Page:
Google Introduced AMP Project to Speed up Mobile Delivery

Introduction 

Google search services, which now resides under the parent company Alphabet has made a history of being at the forefront of technology, user-experience and web visibility for brands looking to get their information in front of the right eyes. Sometimes, however, its best ideas are simply copycats with a twist.

The search giant has recently introduced its Accelerated Mobile Pages (AMP) Project. As its name implies, AMP is intended to speed up the delivery of mobile web pages. This will allow Google to pre-render articles that match a given query, allowing for a faster delivery of content. SEO best practices already tell us that many users will abandon a page taking 2 seconds or longer to load. As the data market leader for many of these best practices, Google takes page-load speed very seriously.

This has significant impact – nearly half of all web searches come through mobile devices. More importantly, HCPs need this information quickly and are continuing to increase their mobile usage. According to Media Vitals, our proprietary survey tool, 65% of HCPs use online search through their smartphones and tablets to drive prescribing decisions. In an effort to create the fastest mobile browsing experience possible, Google has introduced new standards to allow these searches to receive the most expedited transition possible.

What is the AMP Project?

Although they’d never tell you, the AMP project is, at least partly, a response to the success of Facebook’s Instant Articles and Apple News. It is a logical next step in Google’s aim to provide answers to questions with as little work as possible on behalf of its searchers.

AMP positions featured mobile stories at the top of results for relevant queries. Take the example of a query for “news”. Google has partnered with over 30 publishing partners, at this time, to populate articles into a carousel that is intended to give you today’s news.

To set the groundwork for AMP’s success, Google created a series of open-source HTML templates, which are posted on Github. Its 30+ current partners use and manipulate the templates to provide a stripped down version of the website, from a style and code perspective. Fortunately, any brand can do the same thing. In exchange for the more-easily loaded webpage, Google offers premium placement that pushes everything outside of the mobile carousel below-the-fold.

How will this affect the way we look at SEO…and how do I join in?

None of the rationale for AMP is necessarily new… simply the implementation. Google has been talking about the importance of site speed since 2009. The increasing dominance of mobile as the medium of choice has, however, led Google to make some big decisions. Think about it, if you use Google on your mobile phone to find an answer to a question, but all of the websites are loading slowly, you’re likely to blame Google (even if the real culprit is a snail’s pace connection). However, if you’ve already gotten to Google for your answer and a list of potential answers to your question are already pre-loaded, Google looks like a hero. You get your information faster and, in turn are more likely to continue to come back to Google for answers in the future.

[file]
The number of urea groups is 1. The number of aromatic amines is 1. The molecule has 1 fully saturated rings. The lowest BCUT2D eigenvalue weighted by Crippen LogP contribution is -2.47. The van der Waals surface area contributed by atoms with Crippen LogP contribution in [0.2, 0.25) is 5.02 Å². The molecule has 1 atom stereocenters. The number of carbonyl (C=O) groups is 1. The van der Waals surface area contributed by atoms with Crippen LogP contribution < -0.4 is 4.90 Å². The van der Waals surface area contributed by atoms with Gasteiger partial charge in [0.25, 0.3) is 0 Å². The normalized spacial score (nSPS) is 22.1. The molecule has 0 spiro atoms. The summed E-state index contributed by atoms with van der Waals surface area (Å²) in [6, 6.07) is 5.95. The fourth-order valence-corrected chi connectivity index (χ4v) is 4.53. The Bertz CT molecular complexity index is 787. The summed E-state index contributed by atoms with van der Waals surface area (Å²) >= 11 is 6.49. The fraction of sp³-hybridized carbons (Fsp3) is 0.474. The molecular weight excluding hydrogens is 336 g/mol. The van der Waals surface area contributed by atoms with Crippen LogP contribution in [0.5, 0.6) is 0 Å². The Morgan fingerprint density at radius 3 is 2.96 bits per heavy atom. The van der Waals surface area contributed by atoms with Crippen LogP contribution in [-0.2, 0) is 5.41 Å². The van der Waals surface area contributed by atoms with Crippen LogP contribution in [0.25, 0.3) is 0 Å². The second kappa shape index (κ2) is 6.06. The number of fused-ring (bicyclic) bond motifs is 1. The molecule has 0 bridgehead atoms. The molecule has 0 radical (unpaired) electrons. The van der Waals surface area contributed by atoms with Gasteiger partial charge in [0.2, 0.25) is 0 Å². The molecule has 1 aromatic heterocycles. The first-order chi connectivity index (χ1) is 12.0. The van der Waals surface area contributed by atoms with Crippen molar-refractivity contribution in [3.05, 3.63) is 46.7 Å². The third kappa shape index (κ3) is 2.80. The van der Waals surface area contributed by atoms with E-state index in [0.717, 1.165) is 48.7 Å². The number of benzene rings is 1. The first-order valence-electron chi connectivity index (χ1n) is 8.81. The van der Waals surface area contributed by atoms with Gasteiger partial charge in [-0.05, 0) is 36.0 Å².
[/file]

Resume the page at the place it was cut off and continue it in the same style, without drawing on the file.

The biggest effect of this is the shifting down of mobile results, in favor of the AMP carousel. At this time, results are generally being populated by the likes of NY Times, Mashable and Buzzfeed, however, implementation of the AMP approved formatting is surprisingly easy. For websites built on WordPress themes, simply download the AMP plugin and install. For alternative CMS platforms, you’ll have to use the GitHub framework to design your webpages and append “/amp/” to each page in order to comply.

In addition to joining the carousel of results, the AMP project also increases the importance of building your content profile with AMP-partner publishers. It’s likely that many of pharma’s top publishing partners are already planning how to get this live. If you’re planning custom content programs for the upcoming year, think of how to get some of that content to appear on more high-volume searches where AMP results may be implemented. Chances are that major medical publishers will have the clout to rank much more quickly than your brand site, even if both are AMP-enabled. Content marketing is often a recommended part of your media mix, and this adds even more reason to use it.

AMP may be in its infancy, but it’s not going anywhere

Although this is a new program for Google, its overall acceptance by Facebook, Apple and the consumers that use these programs for news is good reason to believe that AMP is here to stay. This is an easy win, particularly for brands that haven’t fully invested in mobile at this point. The stripped down styling of the webpage offers a clean, fast and possibly well-positioned opportunity to appear in mobile results. At this time, the biggest wins are likely to be for those brands who can rank for high-volume keywords, like “diabetes,” “multiple sclerosis” or “breast cancer,” whether for their own websites or on a publishing partner.  It is important to keep in mind that this is only the first step for Google. Although the project isn’t focusing on more long-tail opportunity, the chronology of projects like “Instant Answers” and “Knowledge Graph” tell us that these projects rarely ever do.

The good news is that you don’t have to figure out all of these answers alone. Reach out to the CMI search engine optimization team to discuss how this may align with your brand’s goals and objectives, as well as the best way to move forward.